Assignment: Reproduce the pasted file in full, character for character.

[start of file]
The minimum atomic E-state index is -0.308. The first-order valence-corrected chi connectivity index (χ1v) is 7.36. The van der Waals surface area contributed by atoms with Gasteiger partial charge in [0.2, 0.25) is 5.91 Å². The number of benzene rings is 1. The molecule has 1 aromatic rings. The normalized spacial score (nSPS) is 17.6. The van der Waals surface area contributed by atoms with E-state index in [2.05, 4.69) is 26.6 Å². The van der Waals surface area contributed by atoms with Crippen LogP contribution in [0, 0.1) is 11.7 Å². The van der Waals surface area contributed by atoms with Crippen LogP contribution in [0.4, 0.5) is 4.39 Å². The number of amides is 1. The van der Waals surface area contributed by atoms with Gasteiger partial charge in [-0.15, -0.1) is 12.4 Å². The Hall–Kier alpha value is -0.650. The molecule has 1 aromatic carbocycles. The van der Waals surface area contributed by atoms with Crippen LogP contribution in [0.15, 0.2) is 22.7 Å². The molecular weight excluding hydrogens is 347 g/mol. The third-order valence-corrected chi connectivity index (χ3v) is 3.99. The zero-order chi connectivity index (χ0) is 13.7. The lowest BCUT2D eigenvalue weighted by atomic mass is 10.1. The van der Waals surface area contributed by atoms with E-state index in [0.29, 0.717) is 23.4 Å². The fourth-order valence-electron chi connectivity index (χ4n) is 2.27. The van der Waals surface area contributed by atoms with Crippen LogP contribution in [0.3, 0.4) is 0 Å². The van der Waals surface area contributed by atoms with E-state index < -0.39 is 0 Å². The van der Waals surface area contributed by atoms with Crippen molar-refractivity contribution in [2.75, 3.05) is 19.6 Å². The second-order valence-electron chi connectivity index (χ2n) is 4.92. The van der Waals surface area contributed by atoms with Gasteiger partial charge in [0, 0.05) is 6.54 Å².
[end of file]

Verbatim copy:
The minimum atomic E-state index is -0.308. The first-order valence-corrected chi connectivity index (χ1v) is 7.36. The van der Waals surface area contributed by atoms with Gasteiger partial charge in [0.2, 0.25) is 5.91 Å². The number of benzene rings is 1. The molecule has 1 aromatic rings. The normalized spacial score (nSPS) is 17.6. The van der Waals surface area contributed by atoms with E-state index in [2.05, 4.69) is 26.6 Å². The van der Waals surface area contributed by atoms with Crippen LogP contribution in [0, 0.1) is 11.7 Å². The van der Waals surface area contributed by atoms with Crippen LogP contribution in [0.4, 0.5) is 4.39 Å². The number of amides is 1. The van der Waals surface area contributed by atoms with Gasteiger partial charge in [-0.15, -0.1) is 12.4 Å². The Hall–Kier alpha value is -0.650. The molecule has 1 aromatic carbocycles. The van der Waals surface area contributed by atoms with Crippen LogP contribution in [0.15, 0.2) is 22.7 Å². The molecular weight excluding hydrogens is 347 g/mol. The third-order valence-corrected chi connectivity index (χ3v) is 3.99. The zero-order chi connectivity index (χ0) is 13.7. The lowest BCUT2D eigenvalue weighted by atomic mass is 10.1. The van der Waals surface area contributed by atoms with E-state index in [0.29, 0.717) is 23.4 Å². The fourth-order valence-electron chi connectivity index (χ4n) is 2.27. The van der Waals surface area contributed by atoms with Crippen LogP contribution in [0.3, 0.4) is 0 Å². The van der Waals surface area contributed by atoms with E-state index < -0.39 is 0 Å². The van der Waals surface area contributed by atoms with Crippen molar-refractivity contribution in [2.75, 3.05) is 19.6 Å². The second-order valence-electron chi connectivity index (χ2n) is 4.92. The van der Waals surface area contributed by atoms with Gasteiger partial charge in [0, 0.05) is 6.54 Å².